The instrumentation is one piece of glass that includes the gauges behind the funky six-sided steering wheel, and the central display touch screen. There are buttons only for the front and rear defogging, and on the steering wheel, while some additional touch-sensitive flat buttons can be found on the centre console, beside the transmission shifter.
The iX was really quick, with a permanently available surge from the motor that gas cars have to gear down to achieve. There are actually two motors, one for each axle: the front produces 268 horsepower while the rear produces 335. The two combine for acceleration from zero to 100 kilometres an hour in a claimed 4.6 seconds. Rear-wheel steering keeps the handling responsive and creates a tight turning circle.
There are three driving modes: “Sport” keeps the two motors humming for all-wheel drive and drops the ride height by 10 millimetres; “Personal” switches around between rear-wheel and all-wheel drive as needed; “Efficient” stays in rear-wheel drive unless you push hard on the throttle. The relationship between the front and rear motors is adjusted constantly and instantly, depending on road conditions and driver inputs.
There’s also a regenerative braking switch for effectively driving the iX with only the throttle, slowing right to a stop when you take pressure off the pedal. In normal braking, you can set the sensor to be adaptive, in which it slows the vehicle more rapidly when it senses traffic in front or a curve in the road, but coasts with minimal intervention when the route is clear. As I stated at the beginning, this vehicle is much cleverer than you.
You want it, you can have it. I never did get used to the vehicle not turning off until it was locked: Come to a stop, push the central shifter button to Park, push the Start/Stop button, and everything just keeps going as if the engine is running. The only sign that it’s not ready to drive is because there’s no indicator to show Drive or Reverse or Park. Open the door and it’s still all on. It won’t shut down until it’s locked from outside.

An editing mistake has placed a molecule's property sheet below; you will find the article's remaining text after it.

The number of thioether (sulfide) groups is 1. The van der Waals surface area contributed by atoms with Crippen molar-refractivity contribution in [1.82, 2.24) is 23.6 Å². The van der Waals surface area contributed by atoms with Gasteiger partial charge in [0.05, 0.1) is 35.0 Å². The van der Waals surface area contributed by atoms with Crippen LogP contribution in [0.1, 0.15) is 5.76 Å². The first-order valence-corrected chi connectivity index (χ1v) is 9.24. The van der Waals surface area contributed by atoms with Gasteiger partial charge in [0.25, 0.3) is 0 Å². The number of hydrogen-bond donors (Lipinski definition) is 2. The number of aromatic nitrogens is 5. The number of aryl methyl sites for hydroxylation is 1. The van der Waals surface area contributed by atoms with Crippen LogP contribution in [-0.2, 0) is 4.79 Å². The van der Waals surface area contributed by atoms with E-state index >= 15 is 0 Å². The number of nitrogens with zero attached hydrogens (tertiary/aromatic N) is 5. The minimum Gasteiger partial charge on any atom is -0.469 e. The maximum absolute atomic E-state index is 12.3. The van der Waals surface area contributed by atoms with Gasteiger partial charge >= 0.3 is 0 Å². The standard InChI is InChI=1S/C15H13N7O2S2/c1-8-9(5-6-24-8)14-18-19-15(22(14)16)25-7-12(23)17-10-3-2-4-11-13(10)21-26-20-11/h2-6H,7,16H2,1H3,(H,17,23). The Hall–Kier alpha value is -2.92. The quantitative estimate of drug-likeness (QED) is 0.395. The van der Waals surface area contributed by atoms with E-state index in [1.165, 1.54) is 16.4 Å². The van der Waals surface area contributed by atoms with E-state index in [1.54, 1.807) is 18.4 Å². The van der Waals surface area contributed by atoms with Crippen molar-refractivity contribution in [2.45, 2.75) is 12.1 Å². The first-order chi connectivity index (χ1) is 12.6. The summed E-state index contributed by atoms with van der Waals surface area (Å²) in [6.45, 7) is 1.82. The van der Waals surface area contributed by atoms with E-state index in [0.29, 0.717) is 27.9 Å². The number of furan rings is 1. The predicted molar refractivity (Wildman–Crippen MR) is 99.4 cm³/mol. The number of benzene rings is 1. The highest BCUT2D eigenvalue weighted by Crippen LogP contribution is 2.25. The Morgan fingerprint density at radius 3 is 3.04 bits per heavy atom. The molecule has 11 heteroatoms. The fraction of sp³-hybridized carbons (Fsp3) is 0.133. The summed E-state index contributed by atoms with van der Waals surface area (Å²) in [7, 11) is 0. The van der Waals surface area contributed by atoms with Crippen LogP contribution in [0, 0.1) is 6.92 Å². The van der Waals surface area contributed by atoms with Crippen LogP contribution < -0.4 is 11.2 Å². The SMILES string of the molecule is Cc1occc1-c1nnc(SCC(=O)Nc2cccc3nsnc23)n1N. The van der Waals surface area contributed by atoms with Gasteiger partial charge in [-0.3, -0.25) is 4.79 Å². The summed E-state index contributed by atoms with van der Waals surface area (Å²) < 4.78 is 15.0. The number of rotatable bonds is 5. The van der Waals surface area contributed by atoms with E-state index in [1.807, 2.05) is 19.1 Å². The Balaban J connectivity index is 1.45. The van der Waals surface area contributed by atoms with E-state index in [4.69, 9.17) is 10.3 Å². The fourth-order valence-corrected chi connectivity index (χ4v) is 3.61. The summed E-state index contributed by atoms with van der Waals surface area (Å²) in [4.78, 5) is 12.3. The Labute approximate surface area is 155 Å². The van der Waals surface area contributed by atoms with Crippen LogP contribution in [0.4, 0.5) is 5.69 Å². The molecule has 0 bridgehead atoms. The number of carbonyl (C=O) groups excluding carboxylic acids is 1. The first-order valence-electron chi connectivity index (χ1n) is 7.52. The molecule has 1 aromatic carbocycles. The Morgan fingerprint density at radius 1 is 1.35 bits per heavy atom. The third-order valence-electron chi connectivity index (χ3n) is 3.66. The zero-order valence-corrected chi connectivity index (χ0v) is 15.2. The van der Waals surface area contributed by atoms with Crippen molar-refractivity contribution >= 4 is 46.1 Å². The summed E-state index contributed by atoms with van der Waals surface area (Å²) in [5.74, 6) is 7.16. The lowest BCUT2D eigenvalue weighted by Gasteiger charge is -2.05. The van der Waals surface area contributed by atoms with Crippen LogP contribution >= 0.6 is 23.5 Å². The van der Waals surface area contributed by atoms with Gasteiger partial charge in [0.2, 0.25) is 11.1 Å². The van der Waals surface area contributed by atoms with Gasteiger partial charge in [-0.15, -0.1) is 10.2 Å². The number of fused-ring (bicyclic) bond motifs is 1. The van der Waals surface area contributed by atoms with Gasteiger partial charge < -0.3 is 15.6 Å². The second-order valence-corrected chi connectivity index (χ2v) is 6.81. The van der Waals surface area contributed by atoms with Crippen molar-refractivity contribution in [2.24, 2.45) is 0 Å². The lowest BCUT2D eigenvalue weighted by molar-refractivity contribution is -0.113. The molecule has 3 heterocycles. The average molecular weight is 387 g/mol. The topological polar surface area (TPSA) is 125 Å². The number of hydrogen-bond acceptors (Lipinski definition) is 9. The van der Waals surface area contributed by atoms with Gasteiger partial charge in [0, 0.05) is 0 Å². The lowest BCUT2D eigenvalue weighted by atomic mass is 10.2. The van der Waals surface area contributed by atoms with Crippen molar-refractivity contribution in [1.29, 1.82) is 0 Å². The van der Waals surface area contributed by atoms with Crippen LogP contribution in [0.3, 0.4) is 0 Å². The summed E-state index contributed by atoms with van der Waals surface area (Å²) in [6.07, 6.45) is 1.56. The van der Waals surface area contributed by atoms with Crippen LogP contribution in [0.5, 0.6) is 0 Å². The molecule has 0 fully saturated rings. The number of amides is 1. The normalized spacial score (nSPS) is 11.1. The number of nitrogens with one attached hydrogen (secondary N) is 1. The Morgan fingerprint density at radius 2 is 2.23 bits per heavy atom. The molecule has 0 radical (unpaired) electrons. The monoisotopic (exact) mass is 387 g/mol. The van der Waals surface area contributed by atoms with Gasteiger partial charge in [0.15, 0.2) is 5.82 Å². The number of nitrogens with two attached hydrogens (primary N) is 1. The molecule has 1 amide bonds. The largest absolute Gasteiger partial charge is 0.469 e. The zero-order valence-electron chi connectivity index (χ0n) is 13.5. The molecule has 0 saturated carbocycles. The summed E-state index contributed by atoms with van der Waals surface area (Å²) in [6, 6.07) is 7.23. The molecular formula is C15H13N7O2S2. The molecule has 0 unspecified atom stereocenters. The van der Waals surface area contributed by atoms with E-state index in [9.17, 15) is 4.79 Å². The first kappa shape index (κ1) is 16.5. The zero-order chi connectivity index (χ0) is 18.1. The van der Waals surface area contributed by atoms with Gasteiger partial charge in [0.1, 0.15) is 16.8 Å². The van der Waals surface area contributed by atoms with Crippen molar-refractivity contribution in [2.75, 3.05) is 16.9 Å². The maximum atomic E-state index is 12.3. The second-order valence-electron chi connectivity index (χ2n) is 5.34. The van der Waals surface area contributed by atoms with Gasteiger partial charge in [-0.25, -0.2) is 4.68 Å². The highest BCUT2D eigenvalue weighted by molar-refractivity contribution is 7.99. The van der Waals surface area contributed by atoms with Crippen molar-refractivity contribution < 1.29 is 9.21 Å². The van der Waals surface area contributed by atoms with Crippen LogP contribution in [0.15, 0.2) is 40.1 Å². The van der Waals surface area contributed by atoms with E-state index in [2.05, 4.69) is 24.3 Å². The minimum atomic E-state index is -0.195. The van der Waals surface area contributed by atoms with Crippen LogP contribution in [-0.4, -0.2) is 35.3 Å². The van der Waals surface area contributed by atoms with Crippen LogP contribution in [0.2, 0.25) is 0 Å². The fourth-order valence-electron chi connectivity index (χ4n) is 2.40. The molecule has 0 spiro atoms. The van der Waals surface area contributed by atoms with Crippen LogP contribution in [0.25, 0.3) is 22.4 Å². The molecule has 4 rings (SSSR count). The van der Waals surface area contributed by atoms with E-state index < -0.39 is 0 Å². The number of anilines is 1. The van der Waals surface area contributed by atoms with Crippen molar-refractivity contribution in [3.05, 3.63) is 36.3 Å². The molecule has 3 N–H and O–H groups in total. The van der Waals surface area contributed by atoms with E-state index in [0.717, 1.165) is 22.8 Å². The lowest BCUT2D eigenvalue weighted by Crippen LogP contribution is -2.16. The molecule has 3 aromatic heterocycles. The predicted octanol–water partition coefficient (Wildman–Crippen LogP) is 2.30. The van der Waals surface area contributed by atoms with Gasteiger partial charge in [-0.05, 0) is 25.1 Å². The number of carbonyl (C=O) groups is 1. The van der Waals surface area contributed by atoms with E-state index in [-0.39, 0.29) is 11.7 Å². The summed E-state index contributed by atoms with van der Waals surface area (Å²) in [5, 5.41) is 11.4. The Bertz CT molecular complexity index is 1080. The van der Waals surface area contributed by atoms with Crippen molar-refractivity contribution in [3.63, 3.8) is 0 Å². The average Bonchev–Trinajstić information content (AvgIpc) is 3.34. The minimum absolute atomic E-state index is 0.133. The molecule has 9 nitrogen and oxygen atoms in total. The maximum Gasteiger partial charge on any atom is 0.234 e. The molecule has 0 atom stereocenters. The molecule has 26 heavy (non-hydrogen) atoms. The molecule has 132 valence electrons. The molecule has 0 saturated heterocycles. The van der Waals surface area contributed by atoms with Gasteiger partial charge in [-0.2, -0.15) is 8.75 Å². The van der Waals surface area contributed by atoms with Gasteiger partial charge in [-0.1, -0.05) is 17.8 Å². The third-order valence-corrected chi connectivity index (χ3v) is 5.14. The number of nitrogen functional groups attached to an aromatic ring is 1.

I didn’t like the steering assistance, which didn’t seem to keep the vehicle in the centre of the lane but instead allowed it to drift to the very edge before turning it back in. Perhaps I could have adjusted the sensitivity, but I only had the vehicle for a week and barely made it through the War and Peace manual in that time – BMW dealers employ “geniuses,” like Apple geniuses, to explain the endless features of new cars to their owners. If this is something that concerns you, ask a genius.
Don’t get too used to all the technology, though. When the weather’s bad, the cameras and sensors have a hard time seeing through the snow and crud and will shut down.
There’s 500 litres of cargo capacity behind the rear seats, and that includes a fairly deep and useful well hidden beneath the trunk floor. The rear seats fold almost flat, increasing the space when needed, but it’s not overly generous back there.
The iX is truly a premium vehicle, and it’s worthy competition for Tesla – though long-distance drivers will still appreciate the superior Tesla Supercharger network when they have to charge on the go.
The iX is expensive and the cost increases quickly with options, but most buyers aren’t going to be deterred by that. If you can afford one, you can also afford the high price of premium gas these days, so you won’t be buying it to save on fuel; instead, you’ll be getting the full electric experience, with all its smooth power and cosseting comfort.
But if anything breaks, don’t even think about trying to fix it yourself.